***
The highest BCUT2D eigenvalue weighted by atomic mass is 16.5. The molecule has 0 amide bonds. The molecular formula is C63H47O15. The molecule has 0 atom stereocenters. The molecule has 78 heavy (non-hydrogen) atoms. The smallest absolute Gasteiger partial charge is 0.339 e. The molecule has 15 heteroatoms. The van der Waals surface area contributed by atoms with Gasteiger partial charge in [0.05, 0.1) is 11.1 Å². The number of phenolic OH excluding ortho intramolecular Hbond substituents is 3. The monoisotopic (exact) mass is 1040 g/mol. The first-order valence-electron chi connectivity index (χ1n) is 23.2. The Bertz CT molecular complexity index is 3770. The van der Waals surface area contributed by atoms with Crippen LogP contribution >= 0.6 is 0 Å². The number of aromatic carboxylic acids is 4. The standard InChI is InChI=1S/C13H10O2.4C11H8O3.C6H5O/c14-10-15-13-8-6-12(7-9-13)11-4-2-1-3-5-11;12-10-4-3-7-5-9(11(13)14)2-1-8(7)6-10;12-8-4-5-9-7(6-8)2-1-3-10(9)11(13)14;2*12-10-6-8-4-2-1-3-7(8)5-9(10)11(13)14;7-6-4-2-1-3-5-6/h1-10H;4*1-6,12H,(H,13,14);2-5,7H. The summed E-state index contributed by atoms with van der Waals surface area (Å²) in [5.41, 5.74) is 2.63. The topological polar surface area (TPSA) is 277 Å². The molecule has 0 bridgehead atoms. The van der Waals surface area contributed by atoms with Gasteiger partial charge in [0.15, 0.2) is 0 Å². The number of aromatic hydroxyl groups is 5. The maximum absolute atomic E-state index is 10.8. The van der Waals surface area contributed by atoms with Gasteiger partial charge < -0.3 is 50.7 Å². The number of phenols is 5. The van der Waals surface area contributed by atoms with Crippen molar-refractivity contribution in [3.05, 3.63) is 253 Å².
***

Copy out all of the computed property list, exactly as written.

The highest BCUT2D eigenvalue weighted by atomic mass is 16.5. The molecule has 0 amide bonds. The molecular formula is C63H47O15. The molecule has 0 atom stereocenters. The molecule has 78 heavy (non-hydrogen) atoms. The smallest absolute Gasteiger partial charge is 0.339 e. The molecule has 15 heteroatoms. The van der Waals surface area contributed by atoms with Gasteiger partial charge in [0.05, 0.1) is 11.1 Å². The number of phenolic OH excluding ortho intramolecular Hbond substituents is 3. The monoisotopic (exact) mass is 1040 g/mol. The first-order valence-electron chi connectivity index (χ1n) is 23.2. The Bertz CT molecular complexity index is 3770. The van der Waals surface area contributed by atoms with Crippen LogP contribution >= 0.6 is 0 Å². The number of aromatic carboxylic acids is 4. The standard InChI is InChI=1S/C13H10O2.4C11H8O3.C6H5O/c14-10-15-13-8-6-12(7-9-13)11-4-2-1-3-5-11;12-10-4-3-7-5-9(11(13)14)2-1-8(7)6-10;12-8-4-5-9-7(6-8)2-1-3-10(9)11(13)14;2*12-10-6-8-4-2-1-3-7(8)5-9(10)11(13)14;7-6-4-2-1-3-5-6/h1-10H;4*1-6,12H,(H,13,14);2-5,7H. The summed E-state index contributed by atoms with van der Waals surface area (Å²) in [5.41, 5.74) is 2.63. The topological polar surface area (TPSA) is 277 Å². The molecule has 0 bridgehead atoms. The van der Waals surface area contributed by atoms with Gasteiger partial charge in [0.15, 0.2) is 0 Å². The number of aromatic hydroxyl groups is 5. The maximum absolute atomic E-state index is 10.8. The van der Waals surface area contributed by atoms with Gasteiger partial charge < -0.3 is 50.7 Å². The number of phenols is 5. The van der Waals surface area contributed by atoms with Crippen molar-refractivity contribution in [3.05, 3.63) is 253 Å².